Can we always call him "feisty Ron Paul" the way Steve Peoples of the Associated Press does? In an AP article republished by MSNBC, Paul reflects on his chances in Maine, which he believes are good. Romney can probably stand to lose another one of these caucuses, right? And a Paul win would bring his name back into the discussion, as we cycle between the final four unelectable Republican presidential candidates.

Now, Paul has his own unique outlook on the world, so I take everything he says with a grain of salt — but his optimism is downright refreshing.

"I think we have a very good chance," Paul said. Romney will "be better off if he wins it and I'm going to be a lot better off if I win. So this will give me momentum and it will just maintain his. It's a pretty important state as far as I'm concerned."

I mean, he has to say that, but still. Paul has put a lot of effort into Maine, so a loss would not be a good sign. At this point, it could actually signal the end of his campaign: unlike Gingrich, Paul has not promised to stay in the race till August's Republican National Convention. More importantly, a win for Paul would mark the fourth consecutive loss for Romney. Losing that many times — and even once to Ron Paul — can't be a good feeling, right?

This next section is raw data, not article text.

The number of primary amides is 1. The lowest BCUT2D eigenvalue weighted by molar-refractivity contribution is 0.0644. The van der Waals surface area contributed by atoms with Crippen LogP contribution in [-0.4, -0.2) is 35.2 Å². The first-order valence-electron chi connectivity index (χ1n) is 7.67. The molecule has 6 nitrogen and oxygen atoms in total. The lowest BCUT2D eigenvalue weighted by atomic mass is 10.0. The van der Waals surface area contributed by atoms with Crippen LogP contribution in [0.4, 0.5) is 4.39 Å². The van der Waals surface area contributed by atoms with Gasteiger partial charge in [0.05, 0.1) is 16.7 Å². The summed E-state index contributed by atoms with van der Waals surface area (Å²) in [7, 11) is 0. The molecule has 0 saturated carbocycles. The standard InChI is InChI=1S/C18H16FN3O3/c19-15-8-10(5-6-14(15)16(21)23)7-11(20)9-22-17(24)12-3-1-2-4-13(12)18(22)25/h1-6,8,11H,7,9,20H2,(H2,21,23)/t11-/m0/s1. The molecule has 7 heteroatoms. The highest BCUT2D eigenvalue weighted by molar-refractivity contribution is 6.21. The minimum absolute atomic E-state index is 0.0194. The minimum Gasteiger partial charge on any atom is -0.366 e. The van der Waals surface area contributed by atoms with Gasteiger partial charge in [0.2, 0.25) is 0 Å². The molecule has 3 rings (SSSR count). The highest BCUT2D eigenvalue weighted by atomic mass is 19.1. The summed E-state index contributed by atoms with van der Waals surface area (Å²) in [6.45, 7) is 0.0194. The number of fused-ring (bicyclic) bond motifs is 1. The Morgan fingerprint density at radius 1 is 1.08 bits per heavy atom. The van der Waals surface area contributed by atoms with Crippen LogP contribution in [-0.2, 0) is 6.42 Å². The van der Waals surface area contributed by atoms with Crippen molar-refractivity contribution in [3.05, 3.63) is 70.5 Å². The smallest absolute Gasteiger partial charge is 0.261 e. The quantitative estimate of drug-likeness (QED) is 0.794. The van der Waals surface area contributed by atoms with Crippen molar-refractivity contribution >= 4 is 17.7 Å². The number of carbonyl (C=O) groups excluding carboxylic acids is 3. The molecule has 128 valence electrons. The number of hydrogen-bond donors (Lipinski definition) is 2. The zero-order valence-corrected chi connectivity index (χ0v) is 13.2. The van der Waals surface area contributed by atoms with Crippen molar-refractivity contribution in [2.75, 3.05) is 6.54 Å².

So while Paul continues to assert himself as the cool, alternative Republican, Romney keeps trying to prove that he is "severely conservative" (his words).

In my home with my mom and dad I learned conservative values. I want to ask you and the people of Maine for your vote. If I get your vote, it'll help me become our nominee. If I become our nominee, I'm going to beat this guy and bring America back.

Maine will declare a winner Saturday evening. Because there is no reliable in-state polling, this race is anybody's game. Yes, even Herman Cain's. (No, definitely not Herman Cain's.)

[Image via AP]